The Kepler Space Telescope ended its wildly successful planet-hunting mission last year, but it’s still making discoveries from the grave. NASA’s Transiting Exoplanet Survey Satellite (TESS) has since taken up the planet-hunter banner, but it’s got a long way to go before it’s on the same level as Kepler. The gap between the probes just got wider, too. A new analysis of data from Kepler has revealed hundreds of potential new exoplanets.
Kepler launched in 2009 on a three and a half year mission to find distant worlds. NASA is used to missions operating long past their expected lifespan, but Kepler started experiencing issues in 2012. The spacecraft used the transit method of detecting exoplanets — it watched stars for telltale dips in brightness as planets passed in front of them. That meant Kepler had to remain pointed at the same region for long periods of time, but two of its four reaction wheels failed by mid-2013.
NASA was able to restore Kepler to partial functionality in 2014 by stabilizing it with photons reflecting off its solar panels. This “K2” mission yielded more data and exoplanets, but much of that data is “messy” and hard to interpret. Enter, Ethan Kruse of NASA’s Goddard Space Flight Center. Kruse and his team devised a new method of processing the K2 data using Quasiperiodic Automated Transit Search (QATS) and EPIC Variability Extraction and Removal for Exoplanet Science Targets (EVEREST). The processing helps reduce the noisy arcs and curves in the K2 data. The result is many, many new exoplanet signals.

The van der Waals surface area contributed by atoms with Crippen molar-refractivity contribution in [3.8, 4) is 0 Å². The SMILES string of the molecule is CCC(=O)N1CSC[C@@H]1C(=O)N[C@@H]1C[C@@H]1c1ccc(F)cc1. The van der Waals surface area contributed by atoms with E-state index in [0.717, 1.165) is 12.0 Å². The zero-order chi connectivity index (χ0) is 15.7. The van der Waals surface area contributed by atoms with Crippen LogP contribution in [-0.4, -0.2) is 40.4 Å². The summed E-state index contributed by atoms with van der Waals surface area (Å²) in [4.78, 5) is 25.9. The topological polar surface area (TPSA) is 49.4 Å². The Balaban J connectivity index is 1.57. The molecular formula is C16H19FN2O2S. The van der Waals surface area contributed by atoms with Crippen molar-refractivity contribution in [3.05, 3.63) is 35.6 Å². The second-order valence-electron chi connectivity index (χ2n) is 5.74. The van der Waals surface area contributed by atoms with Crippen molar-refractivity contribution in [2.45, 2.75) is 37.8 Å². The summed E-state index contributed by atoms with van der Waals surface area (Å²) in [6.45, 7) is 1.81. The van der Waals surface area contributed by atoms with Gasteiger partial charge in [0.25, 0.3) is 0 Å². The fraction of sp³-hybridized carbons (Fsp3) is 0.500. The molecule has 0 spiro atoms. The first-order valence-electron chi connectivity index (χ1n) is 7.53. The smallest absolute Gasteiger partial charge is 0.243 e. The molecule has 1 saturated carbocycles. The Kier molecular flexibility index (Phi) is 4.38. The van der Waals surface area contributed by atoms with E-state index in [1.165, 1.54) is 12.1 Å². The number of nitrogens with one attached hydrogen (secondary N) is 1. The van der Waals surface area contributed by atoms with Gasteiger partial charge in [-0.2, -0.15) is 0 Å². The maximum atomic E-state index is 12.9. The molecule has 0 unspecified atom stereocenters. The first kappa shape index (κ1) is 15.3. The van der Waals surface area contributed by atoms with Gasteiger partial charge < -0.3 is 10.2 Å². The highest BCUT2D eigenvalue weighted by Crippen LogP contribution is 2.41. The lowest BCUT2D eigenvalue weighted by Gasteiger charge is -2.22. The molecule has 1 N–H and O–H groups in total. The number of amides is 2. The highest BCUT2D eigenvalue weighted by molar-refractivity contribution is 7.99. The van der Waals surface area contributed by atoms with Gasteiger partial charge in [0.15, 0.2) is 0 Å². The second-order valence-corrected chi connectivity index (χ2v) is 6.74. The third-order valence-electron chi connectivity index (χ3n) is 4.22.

NASA’s K2 balancing act gave the spacecraft a new lease on life after two unexpected reaction wheel failures.
This is not the first analysis of K2 data, so not all of the 818 planets detected in the study are new. However, an impressive 374 of the signals have not been detected previously. Of those, 154 are what’s known as reciprocally transiting planets. That means they transit their stars from our perspective on Earth, and Earth does the same from those planets. So, there could be alien astronomers running a similar experiment wondering if Earth supports life. The data points to worlds of various sizes from super-Earths to gas giants, and there are 87 multi-planet systems.
Currently, all the objects listed in the new analysis are mere “candidate” exoplanets. Another team will have to go and check each signal to confirm. In the future, astronomers may be able to use the long-delayed James Webb Space Telescope to take a closer look at some of these planetary systems. For now, most of the verification will take place at large ground-based observatories.
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